Telltale Co-Founder Talks Crunch Hours

Telltale Co-Founder Talks Crunch Hours

He's not against it, unsurprisingly.

pocru by pocru on Apr 15, 2019 @ 08:46 AM (Staff Bios)
As it turns out, Kotaku isn’t the only game journalism site out there that can actually write long-form articles, as just before the weekend, Game Informer published a digital version of one of the big articles in the April edition of their magazine, going into the long story of Telltale’s rise and fall. It’s not a controversial or surprising read, but it’s worth checking out if you want that insider’s view of the event.

That said, we’re not here to actually talk about that, because, as part of this story, Game Informer just recently made a long interview with Telltale co-founder Kevin Bruner public, which was not only cited in incomplete chunks in the first article but also contains some fascinating tidbits of information about Telltale and the kind of mentality that goes into making a company like it.

The interview itself is definitely worth a read, but there’s one section, in particular, that’s extremely pertinent to most discussions of the industry and how it’s running: their approach to crunch time.

Here’s the abridged quote:

Telltale was a really different studio because of its episodic nature. I always – it’s like Saturday Night Live, right? If you’re a writer or performer on a show like that, or any serialized show, you have to write a show a week. The show curtain goes up regardless of how ready you are. On other serialized shows, like if you were working on Mad Men or something like that, you have a fixed amount of time to deliver so much content. That’s really hard to do.

For other studios, it happens all the time in games where, "Our release date is this fall" and then the studio will announce that fall, "Oh you know what, the game wasn’t ready, we pushed it out until next spring." And that really wasn’t something that Telltale could do. We didn’t have the budgets to delay production that long; we didn’t have the cushion. We were serialized – we sold season passes to people – so we needed to get them their content…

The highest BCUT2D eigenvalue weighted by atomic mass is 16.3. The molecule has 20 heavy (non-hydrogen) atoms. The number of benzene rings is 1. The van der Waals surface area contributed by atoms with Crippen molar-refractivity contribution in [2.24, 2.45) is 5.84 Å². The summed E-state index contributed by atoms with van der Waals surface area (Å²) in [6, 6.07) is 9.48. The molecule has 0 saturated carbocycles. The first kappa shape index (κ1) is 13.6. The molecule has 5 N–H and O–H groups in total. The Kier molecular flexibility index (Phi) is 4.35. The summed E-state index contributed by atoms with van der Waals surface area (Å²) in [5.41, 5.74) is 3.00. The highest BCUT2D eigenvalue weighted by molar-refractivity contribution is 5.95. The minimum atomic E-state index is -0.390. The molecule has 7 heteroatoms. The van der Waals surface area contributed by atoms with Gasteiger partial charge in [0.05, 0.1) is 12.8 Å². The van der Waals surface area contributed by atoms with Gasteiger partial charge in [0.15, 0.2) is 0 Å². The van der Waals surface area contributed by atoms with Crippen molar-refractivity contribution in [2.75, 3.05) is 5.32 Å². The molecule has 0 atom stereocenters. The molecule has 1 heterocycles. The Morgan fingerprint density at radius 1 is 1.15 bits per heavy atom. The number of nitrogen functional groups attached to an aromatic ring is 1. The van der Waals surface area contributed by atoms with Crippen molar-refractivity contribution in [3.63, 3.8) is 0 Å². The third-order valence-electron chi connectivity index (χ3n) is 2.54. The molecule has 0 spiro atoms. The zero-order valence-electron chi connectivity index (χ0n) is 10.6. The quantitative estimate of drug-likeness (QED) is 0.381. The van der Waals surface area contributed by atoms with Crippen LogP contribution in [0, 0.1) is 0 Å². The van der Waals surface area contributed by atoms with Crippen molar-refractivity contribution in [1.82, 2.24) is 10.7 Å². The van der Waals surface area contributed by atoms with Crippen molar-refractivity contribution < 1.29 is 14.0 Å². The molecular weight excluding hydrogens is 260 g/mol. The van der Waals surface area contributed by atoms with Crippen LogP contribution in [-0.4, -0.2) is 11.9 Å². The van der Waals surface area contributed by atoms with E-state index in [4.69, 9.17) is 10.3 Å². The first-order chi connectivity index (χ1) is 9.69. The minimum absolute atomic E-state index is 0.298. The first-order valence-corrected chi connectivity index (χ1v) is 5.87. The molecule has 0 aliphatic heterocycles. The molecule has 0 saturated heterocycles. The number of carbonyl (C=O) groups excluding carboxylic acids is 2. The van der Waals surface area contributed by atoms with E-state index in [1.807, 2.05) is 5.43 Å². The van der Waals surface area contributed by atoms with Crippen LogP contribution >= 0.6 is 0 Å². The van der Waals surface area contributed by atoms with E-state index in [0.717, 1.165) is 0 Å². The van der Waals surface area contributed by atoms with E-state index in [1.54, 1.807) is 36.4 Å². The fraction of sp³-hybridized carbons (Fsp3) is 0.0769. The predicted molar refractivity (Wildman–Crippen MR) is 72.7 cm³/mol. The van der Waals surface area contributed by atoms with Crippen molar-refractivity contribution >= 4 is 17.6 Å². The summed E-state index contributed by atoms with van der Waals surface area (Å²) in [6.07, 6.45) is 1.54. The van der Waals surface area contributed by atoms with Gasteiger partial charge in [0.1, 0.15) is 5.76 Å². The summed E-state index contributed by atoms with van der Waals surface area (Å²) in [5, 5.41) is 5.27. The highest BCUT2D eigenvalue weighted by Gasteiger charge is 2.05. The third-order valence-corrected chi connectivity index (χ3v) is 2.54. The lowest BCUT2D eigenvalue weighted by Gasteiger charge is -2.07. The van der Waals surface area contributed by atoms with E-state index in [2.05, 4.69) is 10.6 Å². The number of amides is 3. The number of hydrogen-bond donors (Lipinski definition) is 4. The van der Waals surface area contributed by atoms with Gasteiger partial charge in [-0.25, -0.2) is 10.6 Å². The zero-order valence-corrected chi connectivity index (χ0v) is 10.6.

…We tried to create an environment where you really had to [crunch] to survive at Telltale, because we didn’t have these three-year long production cycles. You would have to say, "You know, I need to go home and not work on the game that I care so deeply about and that I want to be the best game ever, because this is the chance I get to work on Batman or this is the chance I get to work on that or the other thing. I know they’re going to record my script in two days and I want it to be as good as it can be.

He wouldn’t be the only higher-up in the game industry to go to bat for crunch time: Rockstar famously tried to brag about their crunch time (a mistake) while CD Projekt Red defended the practice by saying their approach, “isn’t for everyone.” Kevin Bruner didn’t attribute the crunch hours to part of the reason the studio shut down, but I think if you ask anyone who’s been paying attention, it probably played at least a small role in the untimely demise of Telltale.

Anyway. Good reads all around. Give it a look if you have time.


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